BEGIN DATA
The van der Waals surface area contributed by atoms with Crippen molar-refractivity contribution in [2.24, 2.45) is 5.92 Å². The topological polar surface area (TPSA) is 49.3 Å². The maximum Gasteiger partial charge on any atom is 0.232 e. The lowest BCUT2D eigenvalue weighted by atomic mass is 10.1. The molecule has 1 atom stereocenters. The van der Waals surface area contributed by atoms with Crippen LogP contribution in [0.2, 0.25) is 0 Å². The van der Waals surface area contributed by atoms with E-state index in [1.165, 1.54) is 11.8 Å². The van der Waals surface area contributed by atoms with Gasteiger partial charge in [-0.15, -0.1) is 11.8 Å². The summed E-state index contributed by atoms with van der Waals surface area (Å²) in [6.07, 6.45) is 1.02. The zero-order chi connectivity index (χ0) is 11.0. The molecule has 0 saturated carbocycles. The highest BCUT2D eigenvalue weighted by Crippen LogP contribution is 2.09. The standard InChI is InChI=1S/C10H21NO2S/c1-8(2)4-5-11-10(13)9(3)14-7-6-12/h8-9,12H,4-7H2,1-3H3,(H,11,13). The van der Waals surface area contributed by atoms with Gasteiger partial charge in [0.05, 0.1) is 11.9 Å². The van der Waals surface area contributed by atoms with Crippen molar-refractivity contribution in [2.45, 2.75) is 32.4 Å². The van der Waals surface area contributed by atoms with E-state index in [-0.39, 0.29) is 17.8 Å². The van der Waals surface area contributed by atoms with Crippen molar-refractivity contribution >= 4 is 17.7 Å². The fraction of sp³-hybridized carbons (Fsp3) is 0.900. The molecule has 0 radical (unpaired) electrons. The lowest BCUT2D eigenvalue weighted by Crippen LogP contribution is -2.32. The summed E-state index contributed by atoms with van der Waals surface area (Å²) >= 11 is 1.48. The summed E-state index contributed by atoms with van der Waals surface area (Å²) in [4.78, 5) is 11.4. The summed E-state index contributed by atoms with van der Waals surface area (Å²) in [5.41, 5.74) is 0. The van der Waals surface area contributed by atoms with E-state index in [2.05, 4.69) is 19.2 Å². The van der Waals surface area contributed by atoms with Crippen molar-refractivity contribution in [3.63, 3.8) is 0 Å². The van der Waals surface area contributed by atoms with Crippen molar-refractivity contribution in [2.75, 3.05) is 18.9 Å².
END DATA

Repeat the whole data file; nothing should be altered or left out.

The van der Waals surface area contributed by atoms with Crippen molar-refractivity contribution in [2.24, 2.45) is 5.92 Å². The topological polar surface area (TPSA) is 49.3 Å². The maximum Gasteiger partial charge on any atom is 0.232 e. The lowest BCUT2D eigenvalue weighted by atomic mass is 10.1. The molecule has 1 atom stereocenters. The van der Waals surface area contributed by atoms with Crippen LogP contribution in [0.2, 0.25) is 0 Å². The van der Waals surface area contributed by atoms with E-state index in [1.165, 1.54) is 11.8 Å². The van der Waals surface area contributed by atoms with Gasteiger partial charge in [-0.15, -0.1) is 11.8 Å². The summed E-state index contributed by atoms with van der Waals surface area (Å²) in [6.07, 6.45) is 1.02. The zero-order chi connectivity index (χ0) is 11.0. The molecule has 0 saturated carbocycles. The highest BCUT2D eigenvalue weighted by Crippen LogP contribution is 2.09. The standard InChI is InChI=1S/C10H21NO2S/c1-8(2)4-5-11-10(13)9(3)14-7-6-12/h8-9,12H,4-7H2,1-3H3,(H,11,13). The van der Waals surface area contributed by atoms with Gasteiger partial charge in [0.05, 0.1) is 11.9 Å². The van der Waals surface area contributed by atoms with Crippen molar-refractivity contribution in [2.45, 2.75) is 32.4 Å². The van der Waals surface area contributed by atoms with E-state index in [-0.39, 0.29) is 17.8 Å². The van der Waals surface area contributed by atoms with Crippen molar-refractivity contribution >= 4 is 17.7 Å². The fraction of sp³-hybridized carbons (Fsp3) is 0.900. The molecule has 0 radical (unpaired) electrons. The lowest BCUT2D eigenvalue weighted by Crippen LogP contribution is -2.32. The summed E-state index contributed by atoms with van der Waals surface area (Å²) >= 11 is 1.48. The summed E-state index contributed by atoms with van der Waals surface area (Å²) in [4.78, 5) is 11.4. The summed E-state index contributed by atoms with van der Waals surface area (Å²) in [5.41, 5.74) is 0. The van der Waals surface area contributed by atoms with E-state index in [2.05, 4.69) is 19.2 Å². The van der Waals surface area contributed by atoms with Crippen molar-refractivity contribution in [3.63, 3.8) is 0 Å². The van der Waals surface area contributed by atoms with Crippen molar-refractivity contribution in [2.75, 3.05) is 18.9 Å².